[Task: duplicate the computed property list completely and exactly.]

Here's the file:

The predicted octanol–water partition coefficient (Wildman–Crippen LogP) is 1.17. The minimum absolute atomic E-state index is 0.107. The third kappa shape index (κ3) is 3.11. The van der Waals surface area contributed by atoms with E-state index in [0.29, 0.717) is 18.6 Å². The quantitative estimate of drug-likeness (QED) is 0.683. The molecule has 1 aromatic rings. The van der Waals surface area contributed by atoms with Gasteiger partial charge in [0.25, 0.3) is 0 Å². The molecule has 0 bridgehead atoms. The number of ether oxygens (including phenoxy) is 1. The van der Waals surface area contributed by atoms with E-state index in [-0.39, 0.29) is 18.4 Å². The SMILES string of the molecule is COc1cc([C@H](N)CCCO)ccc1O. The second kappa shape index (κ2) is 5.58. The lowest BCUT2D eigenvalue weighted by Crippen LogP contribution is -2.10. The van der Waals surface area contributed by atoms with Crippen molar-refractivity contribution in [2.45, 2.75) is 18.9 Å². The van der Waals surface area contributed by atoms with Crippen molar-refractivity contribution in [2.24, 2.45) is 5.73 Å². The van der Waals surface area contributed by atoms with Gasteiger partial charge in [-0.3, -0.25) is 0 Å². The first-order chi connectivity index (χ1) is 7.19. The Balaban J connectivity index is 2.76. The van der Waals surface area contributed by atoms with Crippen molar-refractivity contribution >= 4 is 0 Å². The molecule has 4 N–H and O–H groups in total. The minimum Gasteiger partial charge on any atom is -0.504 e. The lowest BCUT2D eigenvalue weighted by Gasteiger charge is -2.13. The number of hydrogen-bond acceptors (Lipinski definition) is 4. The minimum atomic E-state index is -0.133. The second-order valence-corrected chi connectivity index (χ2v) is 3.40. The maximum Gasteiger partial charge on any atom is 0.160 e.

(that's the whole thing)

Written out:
The predicted octanol–water partition coefficient (Wildman–Crippen LogP) is 1.17. The minimum absolute atomic E-state index is 0.107. The third kappa shape index (κ3) is 3.11. The van der Waals surface area contributed by atoms with E-state index in [0.29, 0.717) is 18.6 Å². The quantitative estimate of drug-likeness (QED) is 0.683. The molecule has 1 aromatic rings. The van der Waals surface area contributed by atoms with Gasteiger partial charge in [0.25, 0.3) is 0 Å². The molecule has 0 bridgehead atoms. The number of ether oxygens (including phenoxy) is 1. The van der Waals surface area contributed by atoms with E-state index in [-0.39, 0.29) is 18.4 Å². The SMILES string of the molecule is COc1cc([C@H](N)CCCO)ccc1O. The second kappa shape index (κ2) is 5.58. The lowest BCUT2D eigenvalue weighted by Crippen LogP contribution is -2.10. The van der Waals surface area contributed by atoms with Crippen molar-refractivity contribution in [2.45, 2.75) is 18.9 Å². The van der Waals surface area contributed by atoms with Crippen molar-refractivity contribution in [2.24, 2.45) is 5.73 Å². The van der Waals surface area contributed by atoms with Gasteiger partial charge in [-0.3, -0.25) is 0 Å². The first-order chi connectivity index (χ1) is 7.19. The Balaban J connectivity index is 2.76. The van der Waals surface area contributed by atoms with Crippen molar-refractivity contribution >= 4 is 0 Å². The molecule has 4 N–H and O–H groups in total. The minimum Gasteiger partial charge on any atom is -0.504 e. The lowest BCUT2D eigenvalue weighted by Gasteiger charge is -2.13. The number of hydrogen-bond acceptors (Lipinski definition) is 4. The minimum atomic E-state index is -0.133. The second-order valence-corrected chi connectivity index (χ2v) is 3.40. The maximum Gasteiger partial charge on any atom is 0.160 e.